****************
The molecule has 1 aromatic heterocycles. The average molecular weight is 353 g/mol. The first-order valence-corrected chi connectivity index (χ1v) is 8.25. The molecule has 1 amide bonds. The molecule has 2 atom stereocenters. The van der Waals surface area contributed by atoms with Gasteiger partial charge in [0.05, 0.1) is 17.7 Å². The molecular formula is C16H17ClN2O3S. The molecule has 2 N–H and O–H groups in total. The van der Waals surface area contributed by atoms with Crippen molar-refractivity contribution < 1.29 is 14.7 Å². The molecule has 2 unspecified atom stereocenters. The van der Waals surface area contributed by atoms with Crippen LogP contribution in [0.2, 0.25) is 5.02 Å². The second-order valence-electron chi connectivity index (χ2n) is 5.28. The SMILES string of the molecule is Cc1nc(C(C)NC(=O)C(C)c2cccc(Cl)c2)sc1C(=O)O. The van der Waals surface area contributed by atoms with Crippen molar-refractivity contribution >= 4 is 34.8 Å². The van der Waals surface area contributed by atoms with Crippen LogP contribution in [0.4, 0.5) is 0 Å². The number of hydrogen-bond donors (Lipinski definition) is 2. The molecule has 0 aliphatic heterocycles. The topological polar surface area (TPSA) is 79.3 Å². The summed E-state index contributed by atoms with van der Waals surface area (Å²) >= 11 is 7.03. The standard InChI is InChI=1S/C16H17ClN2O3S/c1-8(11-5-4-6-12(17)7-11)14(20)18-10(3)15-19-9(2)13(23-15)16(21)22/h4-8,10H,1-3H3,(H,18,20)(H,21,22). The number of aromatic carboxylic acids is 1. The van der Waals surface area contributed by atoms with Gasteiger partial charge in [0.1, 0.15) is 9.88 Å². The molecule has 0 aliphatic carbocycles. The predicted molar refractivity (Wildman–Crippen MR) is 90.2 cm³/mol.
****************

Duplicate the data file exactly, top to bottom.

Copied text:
The molecule has 1 aromatic heterocycles. The average molecular weight is 353 g/mol. The first-order valence-corrected chi connectivity index (χ1v) is 8.25. The molecule has 1 amide bonds. The molecule has 2 atom stereocenters. The van der Waals surface area contributed by atoms with Gasteiger partial charge in [0.05, 0.1) is 17.7 Å². The molecular formula is C16H17ClN2O3S. The molecule has 2 N–H and O–H groups in total. The van der Waals surface area contributed by atoms with Crippen molar-refractivity contribution < 1.29 is 14.7 Å². The molecule has 2 unspecified atom stereocenters. The van der Waals surface area contributed by atoms with Crippen LogP contribution in [0.2, 0.25) is 5.02 Å². The second-order valence-electron chi connectivity index (χ2n) is 5.28. The SMILES string of the molecule is Cc1nc(C(C)NC(=O)C(C)c2cccc(Cl)c2)sc1C(=O)O. The van der Waals surface area contributed by atoms with Crippen molar-refractivity contribution >= 4 is 34.8 Å². The van der Waals surface area contributed by atoms with Crippen LogP contribution in [0.4, 0.5) is 0 Å². The number of hydrogen-bond donors (Lipinski definition) is 2. The molecule has 0 aliphatic heterocycles. The topological polar surface area (TPSA) is 79.3 Å². The summed E-state index contributed by atoms with van der Waals surface area (Å²) >= 11 is 7.03. The standard InChI is InChI=1S/C16H17ClN2O3S/c1-8(11-5-4-6-12(17)7-11)14(20)18-10(3)15-19-9(2)13(23-15)16(21)22/h4-8,10H,1-3H3,(H,18,20)(H,21,22). The number of aromatic carboxylic acids is 1. The van der Waals surface area contributed by atoms with Gasteiger partial charge in [0.1, 0.15) is 9.88 Å². The molecule has 0 aliphatic carbocycles. The predicted molar refractivity (Wildman–Crippen MR) is 90.2 cm³/mol.